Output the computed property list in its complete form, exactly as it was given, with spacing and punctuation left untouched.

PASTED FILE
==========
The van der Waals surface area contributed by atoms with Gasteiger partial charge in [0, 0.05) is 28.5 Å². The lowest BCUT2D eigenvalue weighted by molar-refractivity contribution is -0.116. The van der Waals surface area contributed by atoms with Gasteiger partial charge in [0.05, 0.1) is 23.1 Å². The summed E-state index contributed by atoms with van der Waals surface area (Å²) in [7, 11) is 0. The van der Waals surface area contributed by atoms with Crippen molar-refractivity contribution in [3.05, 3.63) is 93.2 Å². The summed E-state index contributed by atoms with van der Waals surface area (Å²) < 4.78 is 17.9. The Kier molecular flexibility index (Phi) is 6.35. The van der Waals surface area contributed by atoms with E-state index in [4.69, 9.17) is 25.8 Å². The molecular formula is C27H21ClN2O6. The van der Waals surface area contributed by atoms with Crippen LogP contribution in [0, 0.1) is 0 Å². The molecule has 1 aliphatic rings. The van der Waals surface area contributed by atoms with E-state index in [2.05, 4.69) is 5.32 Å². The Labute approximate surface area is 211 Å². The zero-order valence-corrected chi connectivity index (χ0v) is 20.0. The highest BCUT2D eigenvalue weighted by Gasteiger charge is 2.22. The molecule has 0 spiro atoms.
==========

The van der Waals surface area contributed by atoms with Gasteiger partial charge in [0, 0.05) is 28.5 Å². The lowest BCUT2D eigenvalue weighted by molar-refractivity contribution is -0.116. The van der Waals surface area contributed by atoms with Gasteiger partial charge in [0.05, 0.1) is 23.1 Å². The summed E-state index contributed by atoms with van der Waals surface area (Å²) in [7, 11) is 0. The van der Waals surface area contributed by atoms with Crippen molar-refractivity contribution in [3.05, 3.63) is 93.2 Å². The summed E-state index contributed by atoms with van der Waals surface area (Å²) < 4.78 is 17.9. The Kier molecular flexibility index (Phi) is 6.35. The van der Waals surface area contributed by atoms with E-state index in [4.69, 9.17) is 25.8 Å². The molecular formula is C27H21ClN2O6. The van der Waals surface area contributed by atoms with Crippen LogP contribution in [0, 0.1) is 0 Å². The molecule has 1 aliphatic rings. The van der Waals surface area contributed by atoms with E-state index in [2.05, 4.69) is 5.32 Å². The Labute approximate surface area is 211 Å². The zero-order valence-corrected chi connectivity index (χ0v) is 20.0. The highest BCUT2D eigenvalue weighted by Gasteiger charge is 2.22. The molecule has 0 spiro atoms.